Read DRAWBACKS OF THE KING BUSINESS of Said the Observer, free online book, by Louis John Stellman, on

“No,” said the Observer, thoughtfully, “I never cherished dreams of inordinate wealth or power; there’s nothing in it. If a man is satisfied to reach a moderate altitude he may enjoy it unmolested, but if he succeeds in scaling some remarkable height, there immediately arises an army of envious cranks ready to take his life or make it so miserable for him that he will be glad to sell out at half price and gratefully descend into the obscurity from which he rose.

“Nor, is it only the self-made man to whom these remarks apply. Take, for example, the Czar of Russia, the Emperor of Germany, or any other potentate, Christian or heathen, civilized or savage, great or small. He has more trouble to the square inch than a weather prophet. Nicholas III is probably the worst off of them all. He gets up early in the morning and shaves himself with a safety razor, while the court chemist is analyzing his breakfast for traces of arsenic or prussic acid; then he dons his bullet-proof coat, descends a private stairway to a bomb-proof drawing-room and receives his meals on a dumb-waiter from the laboratory with the chemist’s certificate that all injurious substances have been removed.

“This is the latest method, an official taster having been formerly employed, but owing to the exorbitant rate of insurance on such officers and the rapid decimation of the royal retinue, that plan was recently abandoned. After finishing his repast the Czar receives the morning papers, previously disinfected, and after reading the news, sentences a few nihilists to death by means of a long-distance telephone.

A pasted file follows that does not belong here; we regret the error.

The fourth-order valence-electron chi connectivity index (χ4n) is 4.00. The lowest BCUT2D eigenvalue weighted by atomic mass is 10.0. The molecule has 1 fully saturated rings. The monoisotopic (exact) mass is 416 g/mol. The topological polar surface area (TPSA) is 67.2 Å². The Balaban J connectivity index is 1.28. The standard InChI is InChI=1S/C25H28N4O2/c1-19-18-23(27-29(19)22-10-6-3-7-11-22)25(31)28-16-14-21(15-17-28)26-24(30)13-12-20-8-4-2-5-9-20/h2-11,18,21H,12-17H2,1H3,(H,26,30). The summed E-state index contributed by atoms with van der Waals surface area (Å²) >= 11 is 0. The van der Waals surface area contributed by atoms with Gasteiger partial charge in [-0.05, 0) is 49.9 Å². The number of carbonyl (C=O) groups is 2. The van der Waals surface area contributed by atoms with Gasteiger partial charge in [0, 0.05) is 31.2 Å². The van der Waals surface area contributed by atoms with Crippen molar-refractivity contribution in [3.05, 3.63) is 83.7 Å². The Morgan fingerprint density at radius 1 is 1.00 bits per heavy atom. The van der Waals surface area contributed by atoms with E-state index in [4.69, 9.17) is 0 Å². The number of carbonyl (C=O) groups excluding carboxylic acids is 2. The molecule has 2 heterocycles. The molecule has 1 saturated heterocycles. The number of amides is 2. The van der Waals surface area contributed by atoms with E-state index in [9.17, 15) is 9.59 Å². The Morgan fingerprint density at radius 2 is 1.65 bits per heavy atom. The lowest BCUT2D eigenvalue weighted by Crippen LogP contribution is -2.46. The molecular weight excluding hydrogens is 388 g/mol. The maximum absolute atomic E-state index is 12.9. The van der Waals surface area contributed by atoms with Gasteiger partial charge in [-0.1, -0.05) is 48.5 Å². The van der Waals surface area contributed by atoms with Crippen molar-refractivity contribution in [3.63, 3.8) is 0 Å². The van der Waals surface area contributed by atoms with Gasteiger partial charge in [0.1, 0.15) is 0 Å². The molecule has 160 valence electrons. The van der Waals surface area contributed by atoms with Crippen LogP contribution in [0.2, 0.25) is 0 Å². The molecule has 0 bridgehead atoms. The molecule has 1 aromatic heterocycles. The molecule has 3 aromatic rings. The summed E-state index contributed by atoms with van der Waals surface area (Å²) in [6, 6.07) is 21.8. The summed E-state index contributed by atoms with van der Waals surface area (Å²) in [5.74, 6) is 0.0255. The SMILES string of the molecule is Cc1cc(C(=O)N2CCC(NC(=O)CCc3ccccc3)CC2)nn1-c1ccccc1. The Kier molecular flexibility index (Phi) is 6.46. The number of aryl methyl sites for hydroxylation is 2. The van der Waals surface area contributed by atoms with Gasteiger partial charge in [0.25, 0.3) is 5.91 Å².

“In Germany the situation is almost as bad. The Kaiser spends the entire morning endeavoring to suppress an incipient revolution, and after convicting several editors for ‘les majesté,’ drives around the streets of Berlin, wearing a baseball mask and making speeches to his soldiers, upon whom he urges the necessity of constant watchfulness.

“The young potentate of the Celestial empire is not far behind. He keeps one eye on the dowager and the other on Li Hung Chang, while he sends out harikari mandates to troublesome officials, and stands off the Russian ambassador. Last, but not least, is the Sultan of Turkey, who has a large family to provide for and who keeps a man busy issuing promissory notes to Uncle Sam so that his wives may be properly supplied with filigree hair pins and divided skirts. They say he recently bought the entire stock of an insolvent dry goods store for his harem, and it only went half way around.

“The king business is not what it is cracked up to be. I know lots of fellows who would make first-rate kings, and I don’t know but what I would make quite a hit in that line myself. But I wouldn’t take the job if I could get it. I’d sooner be chief of police or a corporation lawyer. There’s more money in it and not half the danger.”